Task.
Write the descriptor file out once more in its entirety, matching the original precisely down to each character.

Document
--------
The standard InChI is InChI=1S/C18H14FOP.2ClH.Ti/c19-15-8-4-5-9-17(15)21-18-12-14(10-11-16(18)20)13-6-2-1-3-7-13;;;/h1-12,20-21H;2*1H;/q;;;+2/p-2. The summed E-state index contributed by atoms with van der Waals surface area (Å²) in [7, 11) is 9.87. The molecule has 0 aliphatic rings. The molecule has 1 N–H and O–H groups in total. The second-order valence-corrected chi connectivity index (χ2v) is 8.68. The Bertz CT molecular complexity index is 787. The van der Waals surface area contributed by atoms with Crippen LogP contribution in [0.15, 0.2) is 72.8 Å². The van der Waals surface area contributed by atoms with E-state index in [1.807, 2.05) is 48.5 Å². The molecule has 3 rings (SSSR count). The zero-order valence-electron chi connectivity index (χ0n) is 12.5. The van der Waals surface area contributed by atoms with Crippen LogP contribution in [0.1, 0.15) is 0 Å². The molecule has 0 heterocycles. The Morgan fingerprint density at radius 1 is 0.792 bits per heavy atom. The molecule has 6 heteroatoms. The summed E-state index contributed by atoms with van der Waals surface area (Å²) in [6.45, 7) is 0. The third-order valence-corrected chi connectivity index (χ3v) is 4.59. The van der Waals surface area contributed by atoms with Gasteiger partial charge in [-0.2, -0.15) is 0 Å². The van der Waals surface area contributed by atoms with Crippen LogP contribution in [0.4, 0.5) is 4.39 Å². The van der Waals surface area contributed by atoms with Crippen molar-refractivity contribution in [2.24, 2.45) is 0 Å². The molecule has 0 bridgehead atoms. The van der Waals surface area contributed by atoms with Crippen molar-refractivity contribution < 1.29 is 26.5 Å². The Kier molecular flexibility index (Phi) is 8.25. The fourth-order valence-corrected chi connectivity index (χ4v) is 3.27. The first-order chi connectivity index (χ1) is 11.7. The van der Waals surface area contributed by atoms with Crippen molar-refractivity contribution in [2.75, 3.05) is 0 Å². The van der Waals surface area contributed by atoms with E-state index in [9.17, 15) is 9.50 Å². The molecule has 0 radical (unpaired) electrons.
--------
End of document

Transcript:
The standard InChI is InChI=1S/C18H14FOP.2ClH.Ti/c19-15-8-4-5-9-17(15)21-18-12-14(10-11-16(18)20)13-6-2-1-3-7-13;;;/h1-12,20-21H;2*1H;/q;;;+2/p-2. The summed E-state index contributed by atoms with van der Waals surface area (Å²) in [7, 11) is 9.87. The molecule has 0 aliphatic rings. The molecule has 1 N–H and O–H groups in total. The second-order valence-corrected chi connectivity index (χ2v) is 8.68. The Bertz CT molecular complexity index is 787. The van der Waals surface area contributed by atoms with Crippen LogP contribution in [0.15, 0.2) is 72.8 Å². The van der Waals surface area contributed by atoms with E-state index in [1.807, 2.05) is 48.5 Å². The molecule has 3 rings (SSSR count). The zero-order valence-electron chi connectivity index (χ0n) is 12.5. The van der Waals surface area contributed by atoms with Crippen LogP contribution in [0.1, 0.15) is 0 Å². The molecule has 0 heterocycles. The Morgan fingerprint density at radius 1 is 0.792 bits per heavy atom. The molecule has 6 heteroatoms. The summed E-state index contributed by atoms with van der Waals surface area (Å²) in [6.45, 7) is 0. The third-order valence-corrected chi connectivity index (χ3v) is 4.59. The van der Waals surface area contributed by atoms with Gasteiger partial charge in [-0.2, -0.15) is 0 Å². The van der Waals surface area contributed by atoms with Crippen LogP contribution in [0.4, 0.5) is 4.39 Å². The van der Waals surface area contributed by atoms with Crippen molar-refractivity contribution in [2.24, 2.45) is 0 Å². The molecule has 0 bridgehead atoms. The van der Waals surface area contributed by atoms with Crippen molar-refractivity contribution < 1.29 is 26.5 Å². The Kier molecular flexibility index (Phi) is 8.25. The fourth-order valence-corrected chi connectivity index (χ4v) is 3.27. The first-order chi connectivity index (χ1) is 11.7. The van der Waals surface area contributed by atoms with Crippen molar-refractivity contribution in [2.75, 3.05) is 0 Å². The van der Waals surface area contributed by atoms with E-state index in [9.17, 15) is 9.50 Å². The molecule has 0 radical (unpaired) electrons.